I’ve spent considerable time over the years pondering the mysteries of the universe, but the one I truly can’t solve is why it takes four women 80 emails to find a mutually-agreed-upon date for lunch.
Of course, that also applies to movie groups, book clubs, bridge dates, and pretty much any activity where more than three women are attempting to congregate.
I know there are digital applications where everyone can post her available dates. But it doesn’t matter. By the time everyone does, someone is already not available.
A friend belongs to a theoretically-weekly bridge foursome that only ends up meeting about 10 times a year. Hoping to improve that, they enacted a policy about requiring a replacement to be provided should one not be able to attend. That lasted until four subs showed up to play.
Now, I’ve never belonged to either a bridge club (can’t count cards to save my life) or a book club but I have belonged to a number of movie groups. One that I belonged to had eight members. Deciding on a movie was complicated enough, so to keep the logistics down, we decided we would always meet on the second Thursday of the month. We saw lots of movies over time but the one date on which we never saw one was the second Thursday of the month. Because as soon as the long-suffering movie group organizer sent out a query as to what we wanted to see, someone invariably responded that she wouldn’t be available on that night but would be available on these nights. And then we were off and running. Eighty emails to find a new date would have been optimistic.
The organizer of that group, who valiantly hung in there for years and for whom I have nothing but admiration, is now rumored to be in a home for the organizationally frustrated, sipping umbrella drinks on a bucolic lawn and being tended by white-coated professionals.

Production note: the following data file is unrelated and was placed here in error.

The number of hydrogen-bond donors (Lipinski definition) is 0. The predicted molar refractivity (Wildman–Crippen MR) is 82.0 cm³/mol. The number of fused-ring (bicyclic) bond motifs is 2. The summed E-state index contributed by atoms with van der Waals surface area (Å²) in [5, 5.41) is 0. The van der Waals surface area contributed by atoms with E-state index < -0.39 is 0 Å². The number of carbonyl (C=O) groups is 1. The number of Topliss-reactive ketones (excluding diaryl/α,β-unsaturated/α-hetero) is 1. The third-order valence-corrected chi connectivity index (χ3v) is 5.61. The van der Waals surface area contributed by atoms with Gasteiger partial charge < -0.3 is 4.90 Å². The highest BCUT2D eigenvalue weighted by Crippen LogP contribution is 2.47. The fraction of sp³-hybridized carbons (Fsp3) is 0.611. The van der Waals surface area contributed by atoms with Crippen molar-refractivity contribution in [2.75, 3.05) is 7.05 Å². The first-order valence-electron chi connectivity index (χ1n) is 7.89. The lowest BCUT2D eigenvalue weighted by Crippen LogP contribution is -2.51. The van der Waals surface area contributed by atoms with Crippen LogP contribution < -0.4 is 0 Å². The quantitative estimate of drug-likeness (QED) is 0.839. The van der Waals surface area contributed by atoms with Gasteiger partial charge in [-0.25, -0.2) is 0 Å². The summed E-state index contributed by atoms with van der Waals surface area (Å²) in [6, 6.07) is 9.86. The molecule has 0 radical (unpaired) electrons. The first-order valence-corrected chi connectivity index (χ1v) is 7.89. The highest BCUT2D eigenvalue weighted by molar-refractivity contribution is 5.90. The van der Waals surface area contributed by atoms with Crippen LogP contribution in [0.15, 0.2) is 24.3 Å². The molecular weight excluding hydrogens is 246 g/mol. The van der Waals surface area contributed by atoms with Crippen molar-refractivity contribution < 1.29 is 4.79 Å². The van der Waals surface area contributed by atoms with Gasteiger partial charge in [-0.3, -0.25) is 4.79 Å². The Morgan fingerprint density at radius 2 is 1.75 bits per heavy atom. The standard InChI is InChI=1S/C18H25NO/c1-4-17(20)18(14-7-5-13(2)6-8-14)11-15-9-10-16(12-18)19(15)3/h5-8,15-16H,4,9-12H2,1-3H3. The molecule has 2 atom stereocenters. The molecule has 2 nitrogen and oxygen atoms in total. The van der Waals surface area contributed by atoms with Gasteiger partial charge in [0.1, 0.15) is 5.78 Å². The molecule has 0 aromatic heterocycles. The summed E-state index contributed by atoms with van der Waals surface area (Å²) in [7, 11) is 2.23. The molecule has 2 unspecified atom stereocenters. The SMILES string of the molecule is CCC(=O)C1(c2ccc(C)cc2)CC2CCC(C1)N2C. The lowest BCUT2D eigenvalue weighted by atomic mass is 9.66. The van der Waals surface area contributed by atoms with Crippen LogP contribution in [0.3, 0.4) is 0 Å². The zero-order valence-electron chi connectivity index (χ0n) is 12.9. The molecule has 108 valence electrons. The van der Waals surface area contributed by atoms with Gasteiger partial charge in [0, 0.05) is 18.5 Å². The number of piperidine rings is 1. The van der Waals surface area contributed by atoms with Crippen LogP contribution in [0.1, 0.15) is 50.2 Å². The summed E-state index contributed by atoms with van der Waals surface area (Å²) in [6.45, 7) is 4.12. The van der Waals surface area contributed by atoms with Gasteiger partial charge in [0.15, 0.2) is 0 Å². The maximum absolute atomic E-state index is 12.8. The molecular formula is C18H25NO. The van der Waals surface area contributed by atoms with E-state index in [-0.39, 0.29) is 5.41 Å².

Because even when we finally agreed upon a new date (which curiously always seemed to be a Monday even though we’d all decided earlier that we shouldn’t meet on Mondays since it was a bad day for everyone), we had to pick a movie.
Now, these were women who liked movies (and hence why they joined such a group) and some of them belonged to film societies as well. So we couldn’t see any of the upcoming film society picks, or anything that anyone had already seen, or was being reserved to see with a husband.
One of our members would only see “important” movies, defined as being well reviewed by the New York Times film critic and thus having socially redeeming value. I myself am a “fluffy” movie person but movie groups are not generally fluffy movie crowds. In fact, we didn’t see movies; we saw “films.” The end result was that our selections were often three-hour, black and white, graphically-violent war dramas in Hungarian with subtitles depicting (way too successfully, in my view) the misery of the human condition. But no one had already seen it. (I think that statement may apply globally.) I spent many of these with my jacket over my head. However, I adored the other women in the group and we always had dinner afterwards, often with enough wine to blot out memories of the movie, which usually caused me screaming nightmares for weeks.
I would also mention that the person who threw out the first volley about changing the date usually cancelled at the last minute. And don’t even ask how many emails it took to decide where to go to dinner.